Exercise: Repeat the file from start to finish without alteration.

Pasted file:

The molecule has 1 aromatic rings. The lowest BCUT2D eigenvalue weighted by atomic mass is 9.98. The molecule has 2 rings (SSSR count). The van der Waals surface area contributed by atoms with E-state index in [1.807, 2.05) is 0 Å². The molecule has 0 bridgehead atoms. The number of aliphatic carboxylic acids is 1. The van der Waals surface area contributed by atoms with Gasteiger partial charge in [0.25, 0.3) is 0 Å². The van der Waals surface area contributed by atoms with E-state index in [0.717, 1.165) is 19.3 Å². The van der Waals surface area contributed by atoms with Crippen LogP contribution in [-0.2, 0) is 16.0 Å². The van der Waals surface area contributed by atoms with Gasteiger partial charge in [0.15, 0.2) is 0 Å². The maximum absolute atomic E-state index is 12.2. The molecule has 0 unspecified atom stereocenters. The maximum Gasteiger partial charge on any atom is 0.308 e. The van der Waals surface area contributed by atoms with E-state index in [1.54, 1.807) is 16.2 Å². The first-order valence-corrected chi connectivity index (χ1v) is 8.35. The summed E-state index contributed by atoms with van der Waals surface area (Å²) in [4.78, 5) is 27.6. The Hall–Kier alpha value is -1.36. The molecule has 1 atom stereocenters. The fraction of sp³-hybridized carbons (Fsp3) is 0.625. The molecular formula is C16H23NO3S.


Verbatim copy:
The molecule has 1 aromatic rings. The lowest BCUT2D eigenvalue weighted by atomic mass is 9.98. The molecule has 2 rings (SSSR count). The van der Waals surface area contributed by atoms with E-state index in [1.807, 2.05) is 0 Å². The molecule has 0 bridgehead atoms. The number of aliphatic carboxylic acids is 1. The van der Waals surface area contributed by atoms with Gasteiger partial charge in [0.25, 0.3) is 0 Å². The van der Waals surface area contributed by atoms with E-state index in [0.717, 1.165) is 19.3 Å². The van der Waals surface area contributed by atoms with Crippen LogP contribution in [-0.2, 0) is 16.0 Å². The van der Waals surface area contributed by atoms with Gasteiger partial charge in [0.15, 0.2) is 0 Å². The maximum absolute atomic E-state index is 12.2. The molecule has 0 unspecified atom stereocenters. The maximum Gasteiger partial charge on any atom is 0.308 e. The van der Waals surface area contributed by atoms with E-state index in [1.54, 1.807) is 16.2 Å². The first-order valence-corrected chi connectivity index (χ1v) is 8.35. The summed E-state index contributed by atoms with van der Waals surface area (Å²) in [4.78, 5) is 27.6. The Hall–Kier alpha value is -1.36. The molecule has 1 atom stereocenters. The fraction of sp³-hybridized carbons (Fsp3) is 0.625. The molecular formula is C16H23NO3S.